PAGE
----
Even the most delicate of repairs are considered carefully, she added.

“In the end, what the family appreciated about The Henry Ford was that we valued the context,” noted Miller. “The garments are lovely and interesting to look at, yet they take us beyond, into broader stories of America. So the collection is about more than just fashion. It’s about people — and the American experience spanning more than 130 years.”

Alexa Stanard is a guest writer for The Henry Ford. Her story, along with other facts about American Style and Spirit: 130 Years of Fashions and Lives of an Entrepreneurial Family can be see in the current issue of The Henry Ford Magazine. You can learn more about the Roddis collection of artifacts in our digital collections.

Titanic’s Michigan Connections

Today on our blog, Kristine Hass discusses Henry Ford Museum‘s display of Titanic: The Artifact Exhibition and the ship’s Michigan connections.

Although the ship may have gone down 100 years ago, almost 2,000 miles from where Titanic: The Artifact Exhibition is displayed at Henry Ford Museum, its story hits closer to home than I had realized.

It turns out that 64 passengers aboard the luxurious liner were Michigan-bound. Close to half were headed to Detroit, Dearborn and Pontiac, with the majority of the rest heading to the Upper Peninsula’s mining region. Furthermore, the very first person to board one of the lifeboats was a young newlywed – Helen Bishop – from Sturgis, Mich. That fateful night in 1912, she and her husband were heading home after a three-month honeymoon abroad.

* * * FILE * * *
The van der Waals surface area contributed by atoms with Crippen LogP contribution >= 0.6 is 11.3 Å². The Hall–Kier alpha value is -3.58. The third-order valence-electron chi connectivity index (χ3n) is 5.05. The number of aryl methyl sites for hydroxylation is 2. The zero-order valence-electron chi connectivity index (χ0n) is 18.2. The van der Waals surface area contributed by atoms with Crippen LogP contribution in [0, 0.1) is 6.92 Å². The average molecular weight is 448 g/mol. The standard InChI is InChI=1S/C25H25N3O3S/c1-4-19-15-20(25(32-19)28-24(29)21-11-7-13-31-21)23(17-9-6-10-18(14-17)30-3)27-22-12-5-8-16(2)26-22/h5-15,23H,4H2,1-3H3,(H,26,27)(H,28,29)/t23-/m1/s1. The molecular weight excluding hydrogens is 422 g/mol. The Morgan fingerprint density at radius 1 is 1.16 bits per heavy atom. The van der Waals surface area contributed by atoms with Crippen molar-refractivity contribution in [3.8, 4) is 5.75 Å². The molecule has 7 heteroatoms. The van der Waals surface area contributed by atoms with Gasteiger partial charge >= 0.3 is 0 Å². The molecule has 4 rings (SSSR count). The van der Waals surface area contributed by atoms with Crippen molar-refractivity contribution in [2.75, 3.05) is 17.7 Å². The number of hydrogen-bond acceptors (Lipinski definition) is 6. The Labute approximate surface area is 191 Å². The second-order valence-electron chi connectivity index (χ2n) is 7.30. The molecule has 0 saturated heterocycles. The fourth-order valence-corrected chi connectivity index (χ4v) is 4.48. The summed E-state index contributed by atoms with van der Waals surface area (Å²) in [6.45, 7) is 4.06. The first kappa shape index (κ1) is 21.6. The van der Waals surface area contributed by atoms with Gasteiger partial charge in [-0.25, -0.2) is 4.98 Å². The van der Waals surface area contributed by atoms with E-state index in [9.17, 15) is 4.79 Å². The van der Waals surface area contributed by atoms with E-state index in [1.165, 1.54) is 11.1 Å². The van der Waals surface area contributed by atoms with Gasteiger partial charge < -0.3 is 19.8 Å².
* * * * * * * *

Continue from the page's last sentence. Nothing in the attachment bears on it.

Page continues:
When it was my time to enter the exhibit, I was given a boarding pass that identified a real passenger who traveled on the ship, along with the class in which she traveled (although some other guests’ boarding passes listed crew members), where she was coming from, where she was going and if she were traveling alone or with others. That alone gave me a personal investment in the fate of that individual. I knew I was hooked.

The exhibit is very engaging, taking you on a journey beginning with the ship’s conception and construction to its tragic conclusion. I couldn’t help but feel the excitement at the very beginning: The innovative plans, the luxurious accommodations of the first- and second-class cabins, the dreams of those planning to make a new life in the United States, and the pre-voyage hype – even while knowing the sad irony of the ship being touted as “unsinkable.”

As I traveled through the exhibit, the stories of the passengers’ lives aboard it started to take shape. There I was, viewing actual artifacts carefully recovered from the ship’s wreckage almost two-and-a-half miles deep on the ocean floor. That, coupled with the recreated settings from the grand first-class to the simple, yet efficient, spaces of third-class and crew – I couldn’t help but enter right into the story. I think it was seeing the encased chandelier that had once hung in the ship’s first-class accommodations when the experience changed for me and became very real.